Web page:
COLUMBIA, S.C. (WIS) - Across South Carolina, many cities have canceled their Fourth of July celebrations and fireworks shows because of the COVID-19 pandemic.
In turn, you might see and hear more fireworks set off in your neighborhood this weekend compared to year's past.
According to Neathery Elliott, the Fourth of July can be a little tough for her 15-year old son, Morgan.
"He has a hypersensitivity to loud noises. Thunderstorms and fireworks," she said.
Doctors diagnosed Morgan with autism when he was three. Elliott said around July 1 every year, her son Morgan gets anxious. They have noise-canceling headphones for him and medication he can take to calm him down.
She said so far this summer, they've heard more fireworks set off in their neighborhood than last year.
"It makes for a challenge, especially around bedtime. He can't go to sleep," she said.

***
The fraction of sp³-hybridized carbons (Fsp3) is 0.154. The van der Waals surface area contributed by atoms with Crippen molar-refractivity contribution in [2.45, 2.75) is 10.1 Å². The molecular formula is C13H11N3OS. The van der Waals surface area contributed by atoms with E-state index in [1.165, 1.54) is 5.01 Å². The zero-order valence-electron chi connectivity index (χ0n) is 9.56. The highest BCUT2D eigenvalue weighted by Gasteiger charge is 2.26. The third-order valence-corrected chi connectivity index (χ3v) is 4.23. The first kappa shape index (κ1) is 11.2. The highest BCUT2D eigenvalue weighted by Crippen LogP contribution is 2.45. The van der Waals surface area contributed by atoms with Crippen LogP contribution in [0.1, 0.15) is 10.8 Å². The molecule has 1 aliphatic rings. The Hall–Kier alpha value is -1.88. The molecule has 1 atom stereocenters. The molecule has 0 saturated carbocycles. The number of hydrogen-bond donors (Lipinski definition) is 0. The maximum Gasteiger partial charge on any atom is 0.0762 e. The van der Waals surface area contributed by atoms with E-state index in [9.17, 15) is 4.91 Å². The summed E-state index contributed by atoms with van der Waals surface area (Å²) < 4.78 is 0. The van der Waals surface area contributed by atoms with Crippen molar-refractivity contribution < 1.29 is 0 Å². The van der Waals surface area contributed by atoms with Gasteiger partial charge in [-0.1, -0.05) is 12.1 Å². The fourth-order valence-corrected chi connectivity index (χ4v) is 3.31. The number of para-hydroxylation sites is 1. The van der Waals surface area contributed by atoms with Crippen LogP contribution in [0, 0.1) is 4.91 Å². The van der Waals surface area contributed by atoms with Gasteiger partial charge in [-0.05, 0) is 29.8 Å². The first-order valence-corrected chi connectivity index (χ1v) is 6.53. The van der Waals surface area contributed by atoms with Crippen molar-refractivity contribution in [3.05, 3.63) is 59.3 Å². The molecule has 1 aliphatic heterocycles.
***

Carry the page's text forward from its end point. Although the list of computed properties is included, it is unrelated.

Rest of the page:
With firework sales booming across the state, Elliott is just asking others to be mindful when setting fireworks off in neighborhoods.
"I hear it and I have a flashback when I was back in Iraq being mortared," said Jason New, an Army veteran with PTSD.
New said the holiday isn't as pleasant for him as it once was, but he braces himself with a pair of headphones and his service dog.
"My daughter loves fireworks," New continued. "It's definitely a sad day because I want to do those things for my kids. At the same time, it's a traumatic experience I have to go through every time."
He said the weeks before and after the holiday can be the most stressful for him since people are firing off fireworks at random times and nights. He said it seems like that's been the case once again this year.
According to officials, compared to last June, firework complaints have doubled in some South Carolina cities.
Dr. Karly Warren, the assistant chief of mental health at the Columbia VA Health Care System, said to help people who are hypersensitive to fireworks, one of the best things to do is to let the family know when you will be setting off fireworks.
She also recommends limiting your display to about an hour.
"You really want to take the unknown out and let them feel like things are predictable and give them a sense of control in a situation," she said.
Elliott said she hopes people think about veterans like New and children like her son this weekend.